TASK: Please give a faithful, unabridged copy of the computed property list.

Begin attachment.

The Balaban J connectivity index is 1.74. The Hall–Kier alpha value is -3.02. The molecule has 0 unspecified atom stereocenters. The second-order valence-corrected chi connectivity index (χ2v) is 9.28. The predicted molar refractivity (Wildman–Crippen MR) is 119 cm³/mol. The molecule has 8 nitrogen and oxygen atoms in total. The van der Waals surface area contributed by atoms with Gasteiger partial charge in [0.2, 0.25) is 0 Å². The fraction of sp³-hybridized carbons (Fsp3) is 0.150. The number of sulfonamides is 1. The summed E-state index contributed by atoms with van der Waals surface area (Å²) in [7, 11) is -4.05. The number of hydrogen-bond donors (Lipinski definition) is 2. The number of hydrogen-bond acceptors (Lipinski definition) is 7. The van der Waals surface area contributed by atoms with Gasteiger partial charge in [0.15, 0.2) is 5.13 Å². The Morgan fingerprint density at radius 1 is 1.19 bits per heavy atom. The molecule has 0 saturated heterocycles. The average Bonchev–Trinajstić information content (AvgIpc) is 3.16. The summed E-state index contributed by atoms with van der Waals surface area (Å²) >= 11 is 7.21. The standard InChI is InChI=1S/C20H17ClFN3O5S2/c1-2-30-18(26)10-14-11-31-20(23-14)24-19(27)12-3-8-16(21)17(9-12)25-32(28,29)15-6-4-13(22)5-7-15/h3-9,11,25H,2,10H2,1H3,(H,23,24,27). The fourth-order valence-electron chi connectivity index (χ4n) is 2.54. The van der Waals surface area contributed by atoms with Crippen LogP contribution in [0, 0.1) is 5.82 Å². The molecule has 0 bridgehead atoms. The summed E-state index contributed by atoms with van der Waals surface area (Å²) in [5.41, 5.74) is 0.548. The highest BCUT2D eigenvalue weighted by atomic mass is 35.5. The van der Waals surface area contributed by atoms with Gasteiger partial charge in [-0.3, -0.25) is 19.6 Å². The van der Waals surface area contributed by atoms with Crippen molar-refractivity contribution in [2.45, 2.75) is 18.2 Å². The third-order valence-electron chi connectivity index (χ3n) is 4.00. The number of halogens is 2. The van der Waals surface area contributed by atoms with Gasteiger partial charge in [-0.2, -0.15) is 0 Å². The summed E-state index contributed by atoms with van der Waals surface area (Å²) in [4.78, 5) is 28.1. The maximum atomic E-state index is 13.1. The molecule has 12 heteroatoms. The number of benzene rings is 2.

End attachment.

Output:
The Balaban J connectivity index is 1.74. The Hall–Kier alpha value is -3.02. The molecule has 0 unspecified atom stereocenters. The second-order valence-corrected chi connectivity index (χ2v) is 9.28. The predicted molar refractivity (Wildman–Crippen MR) is 119 cm³/mol. The molecule has 8 nitrogen and oxygen atoms in total. The van der Waals surface area contributed by atoms with Gasteiger partial charge in [0.2, 0.25) is 0 Å². The fraction of sp³-hybridized carbons (Fsp3) is 0.150. The number of sulfonamides is 1. The summed E-state index contributed by atoms with van der Waals surface area (Å²) in [7, 11) is -4.05. The number of hydrogen-bond donors (Lipinski definition) is 2. The number of hydrogen-bond acceptors (Lipinski definition) is 7. The van der Waals surface area contributed by atoms with Gasteiger partial charge in [0.15, 0.2) is 5.13 Å². The Morgan fingerprint density at radius 1 is 1.19 bits per heavy atom. The molecule has 0 saturated heterocycles. The average Bonchev–Trinajstić information content (AvgIpc) is 3.16. The summed E-state index contributed by atoms with van der Waals surface area (Å²) >= 11 is 7.21. The standard InChI is InChI=1S/C20H17ClFN3O5S2/c1-2-30-18(26)10-14-11-31-20(23-14)24-19(27)12-3-8-16(21)17(9-12)25-32(28,29)15-6-4-13(22)5-7-15/h3-9,11,25H,2,10H2,1H3,(H,23,24,27). The fourth-order valence-electron chi connectivity index (χ4n) is 2.54. The van der Waals surface area contributed by atoms with Crippen LogP contribution in [0, 0.1) is 5.82 Å². The molecule has 0 bridgehead atoms. The summed E-state index contributed by atoms with van der Waals surface area (Å²) in [5.41, 5.74) is 0.548. The highest BCUT2D eigenvalue weighted by atomic mass is 35.5. The van der Waals surface area contributed by atoms with Gasteiger partial charge in [-0.3, -0.25) is 19.6 Å². The van der Waals surface area contributed by atoms with Crippen molar-refractivity contribution in [2.45, 2.75) is 18.2 Å². The third-order valence-electron chi connectivity index (χ3n) is 4.00. The number of halogens is 2. The van der Waals surface area contributed by atoms with Gasteiger partial charge in [-0.2, -0.15) is 0 Å². The summed E-state index contributed by atoms with van der Waals surface area (Å²) in [4.78, 5) is 28.1. The maximum atomic E-state index is 13.1. The molecule has 12 heteroatoms. The number of benzene rings is 2.